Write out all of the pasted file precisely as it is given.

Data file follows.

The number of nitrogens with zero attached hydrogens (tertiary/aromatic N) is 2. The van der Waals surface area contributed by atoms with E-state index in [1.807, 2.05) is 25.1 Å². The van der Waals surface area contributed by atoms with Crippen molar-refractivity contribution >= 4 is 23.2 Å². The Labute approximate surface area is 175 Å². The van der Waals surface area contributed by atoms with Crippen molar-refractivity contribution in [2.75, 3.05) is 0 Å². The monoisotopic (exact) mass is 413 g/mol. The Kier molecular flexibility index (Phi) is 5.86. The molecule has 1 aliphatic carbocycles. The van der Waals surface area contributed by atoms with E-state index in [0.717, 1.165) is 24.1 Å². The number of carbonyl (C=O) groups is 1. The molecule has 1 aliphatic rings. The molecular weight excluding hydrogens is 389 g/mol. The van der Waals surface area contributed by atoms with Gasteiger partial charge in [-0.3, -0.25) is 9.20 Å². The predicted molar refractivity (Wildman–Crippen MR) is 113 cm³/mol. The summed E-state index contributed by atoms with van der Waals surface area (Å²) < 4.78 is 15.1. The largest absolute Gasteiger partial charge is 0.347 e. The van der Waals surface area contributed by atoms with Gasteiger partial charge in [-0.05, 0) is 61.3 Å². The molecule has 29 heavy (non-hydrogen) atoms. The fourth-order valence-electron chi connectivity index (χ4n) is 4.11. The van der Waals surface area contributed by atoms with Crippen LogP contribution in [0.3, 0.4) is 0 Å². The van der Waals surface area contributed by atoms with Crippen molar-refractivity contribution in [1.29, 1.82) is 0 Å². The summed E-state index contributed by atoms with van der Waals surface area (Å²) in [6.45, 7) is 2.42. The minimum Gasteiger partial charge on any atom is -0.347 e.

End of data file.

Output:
The number of nitrogens with zero attached hydrogens (tertiary/aromatic N) is 2. The van der Waals surface area contributed by atoms with E-state index in [1.807, 2.05) is 25.1 Å². The van der Waals surface area contributed by atoms with Crippen molar-refractivity contribution >= 4 is 23.2 Å². The Labute approximate surface area is 175 Å². The van der Waals surface area contributed by atoms with Crippen molar-refractivity contribution in [2.75, 3.05) is 0 Å². The monoisotopic (exact) mass is 413 g/mol. The Kier molecular flexibility index (Phi) is 5.86. The molecule has 1 aliphatic carbocycles. The van der Waals surface area contributed by atoms with E-state index in [0.717, 1.165) is 24.1 Å². The number of carbonyl (C=O) groups is 1. The molecule has 1 aliphatic rings. The molecular weight excluding hydrogens is 389 g/mol. The van der Waals surface area contributed by atoms with Gasteiger partial charge in [-0.3, -0.25) is 9.20 Å². The predicted molar refractivity (Wildman–Crippen MR) is 113 cm³/mol. The summed E-state index contributed by atoms with van der Waals surface area (Å²) < 4.78 is 15.1. The largest absolute Gasteiger partial charge is 0.347 e. The van der Waals surface area contributed by atoms with Gasteiger partial charge in [-0.05, 0) is 61.3 Å². The molecule has 29 heavy (non-hydrogen) atoms. The fourth-order valence-electron chi connectivity index (χ4n) is 4.11. The van der Waals surface area contributed by atoms with Crippen LogP contribution in [0.3, 0.4) is 0 Å². The van der Waals surface area contributed by atoms with Crippen molar-refractivity contribution in [1.29, 1.82) is 0 Å². The summed E-state index contributed by atoms with van der Waals surface area (Å²) in [6.45, 7) is 2.42. The minimum Gasteiger partial charge on any atom is -0.347 e.